- Sergey Brin has called upon the U.S. government and other countries to take action against China. But some have argued that Google isn’t really in the best position to offer moral advice to anyone about China, since it was the one who effectively caved in to the Chinese government and censored its search results for so long in an effort to build its business there. Danny Sullivan of Search Engine Land, not normally a critic of Google’s practices, wrote:
I’m no fan of Chinese censorship. I was greatly disappointed when Google caved into it. I’m glad they’re no longer doing it. But having done so, Google’s hardly the poster child to tell anyone else what to do. Not right now. Not yet. Not just because Google suddenly found it was no longer in its business interests to stay in China.
Gawker called Google’s move “a clever way to dress up a security breach — and an embarrassing attempt to partner with China’s authoritarian leaders — as an act of nobility and courage,” a view that was echoed by author Sarah Lacy in a piece on TechCrunch entitled “Google’s China Stance: More about Business than Thwarting Evil.”
- At the congressional hearing on China, a number of U.S. legislators praised Google’s move and at the same time bashed Microsoft for continuing to work with the Chinese government to censor search results.
- Sergey Brin told the Wall Street Journal that he pushed for the company to get out of China because that country’s dictatorial government and repression of its citizens reminded him of the totalitarianism of his youth growing up in the former Soviet Union. He said that he was always concerned about the censoring of search results that Google was required to do by the Chinese government, but that his concerns grew after the Olympics as the government became even more repressive.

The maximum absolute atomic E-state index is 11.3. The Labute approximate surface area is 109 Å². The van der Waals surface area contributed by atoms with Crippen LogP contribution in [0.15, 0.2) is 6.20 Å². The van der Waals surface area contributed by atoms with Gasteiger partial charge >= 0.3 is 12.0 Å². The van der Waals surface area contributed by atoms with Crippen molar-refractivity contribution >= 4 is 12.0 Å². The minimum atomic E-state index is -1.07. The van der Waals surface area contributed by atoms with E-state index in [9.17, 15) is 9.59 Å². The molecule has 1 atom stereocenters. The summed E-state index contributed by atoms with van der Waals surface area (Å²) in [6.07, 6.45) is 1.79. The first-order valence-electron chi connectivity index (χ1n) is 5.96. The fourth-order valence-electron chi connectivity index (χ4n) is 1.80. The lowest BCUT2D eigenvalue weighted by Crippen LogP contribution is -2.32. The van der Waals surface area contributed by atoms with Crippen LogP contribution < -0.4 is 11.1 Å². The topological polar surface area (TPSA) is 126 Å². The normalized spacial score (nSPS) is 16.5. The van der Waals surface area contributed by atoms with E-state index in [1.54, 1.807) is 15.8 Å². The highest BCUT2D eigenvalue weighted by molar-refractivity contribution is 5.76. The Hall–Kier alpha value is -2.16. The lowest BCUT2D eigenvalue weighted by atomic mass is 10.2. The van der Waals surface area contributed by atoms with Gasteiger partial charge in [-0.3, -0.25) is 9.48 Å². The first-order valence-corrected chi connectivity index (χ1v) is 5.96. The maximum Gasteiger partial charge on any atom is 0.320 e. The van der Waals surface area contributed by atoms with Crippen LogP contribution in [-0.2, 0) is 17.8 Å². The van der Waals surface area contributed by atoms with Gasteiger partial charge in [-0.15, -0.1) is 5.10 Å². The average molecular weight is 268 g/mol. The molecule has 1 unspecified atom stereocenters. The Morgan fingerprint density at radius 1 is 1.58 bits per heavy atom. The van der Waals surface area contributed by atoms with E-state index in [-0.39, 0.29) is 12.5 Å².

- Philipp Lenssen of Google Blogoscoped has a rundown of what is likely to happen as a result of Google’s redirecting of searches to a Hong Kong domain. Although the Chinese government could simply block access to Google.com.hk, that apparently is not happening (or possibly happening intermittently, according to Google).
- Since Google announced its decision to move its servers, the state-run Xinhua News Agency published a government bulletin that said:
Google has violated its written promise it made when entering the Chinese market by stopping filtering its searching service and blaming China in insinuation for alleged hacker attacks. This is totally wrong…[we] express our discontent and indignation to Google for its unreasonable accusations and conduct.
- According to the New York Times, the overseas edition of the Chinese newspaper People’s Daily, an organ of the ruling Communist Party, carried a front-page opinion piece that said: “For Chinese people, Google is not god, and even if it puts on a full-on show about politics and values, it is still not god. In fact, Google is not a virgin when it comes to values. Its cooperation and collusion with the U.S. intelligence and security agencies is well-known.”
- However, the state news agency also published a piece calling the dispute a “shocking cultural clash between the West and the East” and said that the Chinese government “cannot afford to sit by and watch.”
- For a great overview of some of the reaction within China to the moves by Google, check out Global Voices Online founder Rebecca MacKinnon’s blog.